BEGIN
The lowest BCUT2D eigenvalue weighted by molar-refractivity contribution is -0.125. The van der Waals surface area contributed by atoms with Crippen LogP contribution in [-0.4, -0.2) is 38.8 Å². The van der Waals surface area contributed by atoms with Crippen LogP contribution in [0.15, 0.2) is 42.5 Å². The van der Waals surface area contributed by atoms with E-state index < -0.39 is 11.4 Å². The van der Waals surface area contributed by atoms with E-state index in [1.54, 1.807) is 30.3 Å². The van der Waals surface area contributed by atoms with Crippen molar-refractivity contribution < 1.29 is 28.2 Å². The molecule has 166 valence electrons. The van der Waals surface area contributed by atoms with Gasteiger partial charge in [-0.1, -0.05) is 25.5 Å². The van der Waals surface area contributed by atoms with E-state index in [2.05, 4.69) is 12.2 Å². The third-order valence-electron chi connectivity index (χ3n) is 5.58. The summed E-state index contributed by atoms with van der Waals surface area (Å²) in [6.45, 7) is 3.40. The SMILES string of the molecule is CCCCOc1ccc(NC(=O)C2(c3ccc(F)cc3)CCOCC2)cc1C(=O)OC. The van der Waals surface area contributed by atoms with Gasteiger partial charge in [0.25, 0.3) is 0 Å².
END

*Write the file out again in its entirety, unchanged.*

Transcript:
The lowest BCUT2D eigenvalue weighted by molar-refractivity contribution is -0.125. The van der Waals surface area contributed by atoms with Crippen LogP contribution in [-0.4, -0.2) is 38.8 Å². The van der Waals surface area contributed by atoms with Crippen LogP contribution in [0.15, 0.2) is 42.5 Å². The van der Waals surface area contributed by atoms with E-state index < -0.39 is 11.4 Å². The van der Waals surface area contributed by atoms with E-state index in [1.54, 1.807) is 30.3 Å². The van der Waals surface area contributed by atoms with Crippen molar-refractivity contribution < 1.29 is 28.2 Å². The molecule has 166 valence electrons. The van der Waals surface area contributed by atoms with Gasteiger partial charge in [-0.1, -0.05) is 25.5 Å². The van der Waals surface area contributed by atoms with E-state index in [2.05, 4.69) is 12.2 Å². The third-order valence-electron chi connectivity index (χ3n) is 5.58. The summed E-state index contributed by atoms with van der Waals surface area (Å²) in [6.45, 7) is 3.40. The SMILES string of the molecule is CCCCOc1ccc(NC(=O)C2(c3ccc(F)cc3)CCOCC2)cc1C(=O)OC. The van der Waals surface area contributed by atoms with Gasteiger partial charge in [0.25, 0.3) is 0 Å².